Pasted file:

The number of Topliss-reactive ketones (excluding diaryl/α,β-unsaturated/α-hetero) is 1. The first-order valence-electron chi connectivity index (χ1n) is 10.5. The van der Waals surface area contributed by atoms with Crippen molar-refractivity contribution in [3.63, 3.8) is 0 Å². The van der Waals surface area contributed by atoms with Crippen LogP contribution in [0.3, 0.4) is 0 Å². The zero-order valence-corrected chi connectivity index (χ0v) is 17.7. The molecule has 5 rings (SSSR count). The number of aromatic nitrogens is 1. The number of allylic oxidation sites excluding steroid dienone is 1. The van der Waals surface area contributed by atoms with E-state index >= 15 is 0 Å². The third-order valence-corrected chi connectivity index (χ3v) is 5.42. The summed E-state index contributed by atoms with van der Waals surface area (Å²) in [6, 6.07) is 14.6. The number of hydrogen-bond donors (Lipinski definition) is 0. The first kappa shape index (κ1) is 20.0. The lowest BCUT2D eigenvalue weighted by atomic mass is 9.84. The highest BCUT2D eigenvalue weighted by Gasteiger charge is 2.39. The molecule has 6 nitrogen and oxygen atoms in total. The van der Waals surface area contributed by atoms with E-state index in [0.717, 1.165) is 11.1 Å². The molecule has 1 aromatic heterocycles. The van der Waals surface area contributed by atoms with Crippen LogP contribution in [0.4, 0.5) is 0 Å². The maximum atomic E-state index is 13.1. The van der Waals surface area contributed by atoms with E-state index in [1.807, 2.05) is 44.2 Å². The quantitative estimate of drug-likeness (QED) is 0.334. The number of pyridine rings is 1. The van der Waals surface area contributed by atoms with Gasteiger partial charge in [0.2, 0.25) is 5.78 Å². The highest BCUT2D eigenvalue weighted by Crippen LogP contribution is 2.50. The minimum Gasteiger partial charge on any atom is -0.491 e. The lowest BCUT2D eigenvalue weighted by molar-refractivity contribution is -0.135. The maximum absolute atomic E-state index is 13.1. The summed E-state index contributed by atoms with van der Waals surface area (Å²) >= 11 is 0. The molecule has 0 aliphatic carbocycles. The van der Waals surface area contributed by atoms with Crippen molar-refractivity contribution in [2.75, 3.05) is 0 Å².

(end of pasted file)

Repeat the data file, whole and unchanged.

The number of Topliss-reactive ketones (excluding diaryl/α,β-unsaturated/α-hetero) is 1. The first-order valence-electron chi connectivity index (χ1n) is 10.5. The van der Waals surface area contributed by atoms with Crippen molar-refractivity contribution in [3.63, 3.8) is 0 Å². The van der Waals surface area contributed by atoms with Crippen LogP contribution in [0.3, 0.4) is 0 Å². The zero-order valence-corrected chi connectivity index (χ0v) is 17.7. The molecule has 5 rings (SSSR count). The number of aromatic nitrogens is 1. The number of allylic oxidation sites excluding steroid dienone is 1. The van der Waals surface area contributed by atoms with E-state index >= 15 is 0 Å². The third-order valence-corrected chi connectivity index (χ3v) is 5.42. The summed E-state index contributed by atoms with van der Waals surface area (Å²) in [6, 6.07) is 14.6. The number of hydrogen-bond donors (Lipinski definition) is 0. The first kappa shape index (κ1) is 20.0. The lowest BCUT2D eigenvalue weighted by atomic mass is 9.84. The highest BCUT2D eigenvalue weighted by Gasteiger charge is 2.39. The molecule has 6 nitrogen and oxygen atoms in total. The van der Waals surface area contributed by atoms with E-state index in [0.717, 1.165) is 11.1 Å². The molecule has 1 aromatic heterocycles. The van der Waals surface area contributed by atoms with Crippen LogP contribution in [0.4, 0.5) is 0 Å². The maximum atomic E-state index is 13.1. The van der Waals surface area contributed by atoms with E-state index in [1.807, 2.05) is 44.2 Å². The quantitative estimate of drug-likeness (QED) is 0.334. The number of pyridine rings is 1. The van der Waals surface area contributed by atoms with Gasteiger partial charge in [0.2, 0.25) is 5.78 Å². The highest BCUT2D eigenvalue weighted by Crippen LogP contribution is 2.50. The minimum Gasteiger partial charge on any atom is -0.491 e. The lowest BCUT2D eigenvalue weighted by molar-refractivity contribution is -0.135. The maximum absolute atomic E-state index is 13.1. The summed E-state index contributed by atoms with van der Waals surface area (Å²) >= 11 is 0. The molecule has 0 aliphatic carbocycles. The van der Waals surface area contributed by atoms with Crippen molar-refractivity contribution in [2.75, 3.05) is 0 Å².